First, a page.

- Tes (2 occurrencs)
- est (2 occurrences)
- des (3 occurrences)*
*All remaining trigrams have 3 occurrences so it will use the first one available.
Step 3: We find records where we have a match with all three trigrams.
In this case, both products with rowId 1 and 2 are a match.
Step 4: Once we have all the records with matched trigrams, we are not done yet. Trigrams alone will potentially return more results than necessary as we are not taking into consideration the order of appearance in the target text.
Going back to our example, although we get 2 results, one of them is a false positive and that is OK. After all, trigram search is only supposed to reduce the size of your target dataset as much as possible. The search term “Test description” still needs to be applied to all rows matched using trigrams.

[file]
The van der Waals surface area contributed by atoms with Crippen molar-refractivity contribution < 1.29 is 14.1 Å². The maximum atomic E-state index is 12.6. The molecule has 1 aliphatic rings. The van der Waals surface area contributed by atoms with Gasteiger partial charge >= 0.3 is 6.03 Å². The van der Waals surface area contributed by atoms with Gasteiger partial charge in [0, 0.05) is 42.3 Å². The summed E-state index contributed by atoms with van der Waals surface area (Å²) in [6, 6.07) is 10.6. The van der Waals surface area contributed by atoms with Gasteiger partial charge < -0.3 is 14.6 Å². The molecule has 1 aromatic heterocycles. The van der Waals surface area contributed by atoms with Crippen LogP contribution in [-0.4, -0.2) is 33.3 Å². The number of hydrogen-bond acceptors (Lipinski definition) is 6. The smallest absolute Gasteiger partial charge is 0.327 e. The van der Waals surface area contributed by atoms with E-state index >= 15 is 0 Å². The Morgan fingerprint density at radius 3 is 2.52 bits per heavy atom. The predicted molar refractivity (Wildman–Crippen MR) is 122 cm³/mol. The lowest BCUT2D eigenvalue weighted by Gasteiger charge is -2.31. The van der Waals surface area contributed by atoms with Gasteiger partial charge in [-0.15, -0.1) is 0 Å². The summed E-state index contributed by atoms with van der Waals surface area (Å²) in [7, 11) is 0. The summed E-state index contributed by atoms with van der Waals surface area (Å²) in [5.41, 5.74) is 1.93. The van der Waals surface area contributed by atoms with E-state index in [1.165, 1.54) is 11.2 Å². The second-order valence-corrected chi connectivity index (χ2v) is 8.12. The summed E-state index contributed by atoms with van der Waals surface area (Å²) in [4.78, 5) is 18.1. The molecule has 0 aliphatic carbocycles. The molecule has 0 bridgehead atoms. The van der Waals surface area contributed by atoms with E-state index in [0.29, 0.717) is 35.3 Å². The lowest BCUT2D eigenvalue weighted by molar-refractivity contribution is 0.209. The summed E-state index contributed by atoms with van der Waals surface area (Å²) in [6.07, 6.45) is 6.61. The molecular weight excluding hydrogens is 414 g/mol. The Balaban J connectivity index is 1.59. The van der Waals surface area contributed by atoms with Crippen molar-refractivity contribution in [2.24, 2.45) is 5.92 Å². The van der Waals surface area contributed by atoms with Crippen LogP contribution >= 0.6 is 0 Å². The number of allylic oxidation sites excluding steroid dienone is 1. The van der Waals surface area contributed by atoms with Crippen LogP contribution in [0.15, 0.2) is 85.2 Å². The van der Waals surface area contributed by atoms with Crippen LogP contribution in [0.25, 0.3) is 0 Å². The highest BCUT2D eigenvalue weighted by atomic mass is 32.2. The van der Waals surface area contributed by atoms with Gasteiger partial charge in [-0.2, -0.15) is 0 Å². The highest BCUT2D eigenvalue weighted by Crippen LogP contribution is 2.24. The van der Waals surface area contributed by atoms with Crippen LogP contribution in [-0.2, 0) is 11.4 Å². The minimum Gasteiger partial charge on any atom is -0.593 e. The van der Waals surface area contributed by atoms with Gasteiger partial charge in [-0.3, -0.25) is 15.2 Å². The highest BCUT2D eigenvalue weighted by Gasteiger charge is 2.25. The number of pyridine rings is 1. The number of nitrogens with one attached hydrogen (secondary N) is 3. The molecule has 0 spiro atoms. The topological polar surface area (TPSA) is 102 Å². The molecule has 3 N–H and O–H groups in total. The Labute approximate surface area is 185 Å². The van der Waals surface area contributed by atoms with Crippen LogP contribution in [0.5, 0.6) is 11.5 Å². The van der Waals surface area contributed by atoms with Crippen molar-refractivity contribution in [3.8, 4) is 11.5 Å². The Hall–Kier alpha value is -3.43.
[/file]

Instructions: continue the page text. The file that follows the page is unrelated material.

Our final query will still have a non-sargable predicate but it will be used against a much smaller dataset.
Once I knew what text search tool I wanted to use, it was time to put everything together.
As the article mentions, trigrams are great for simple search criteria and they can be very fast, especially when using highly selective filters. However, they require more initial groundwork.
Based on the issues discussed earlier in this article, I decided to implement a new DataMart, which would include all the data the report needs. This solves dependency issues and helps with performance.
- New ETL to load all text-based columns and additional operational data needed in the report. Trigrams are generated for each text-based column and stored separately.
- Report runs a stored procedure which pulls data from the new Datamart only. Trigrams are used to reduce the number of results before applying the search term again with LIKE operator.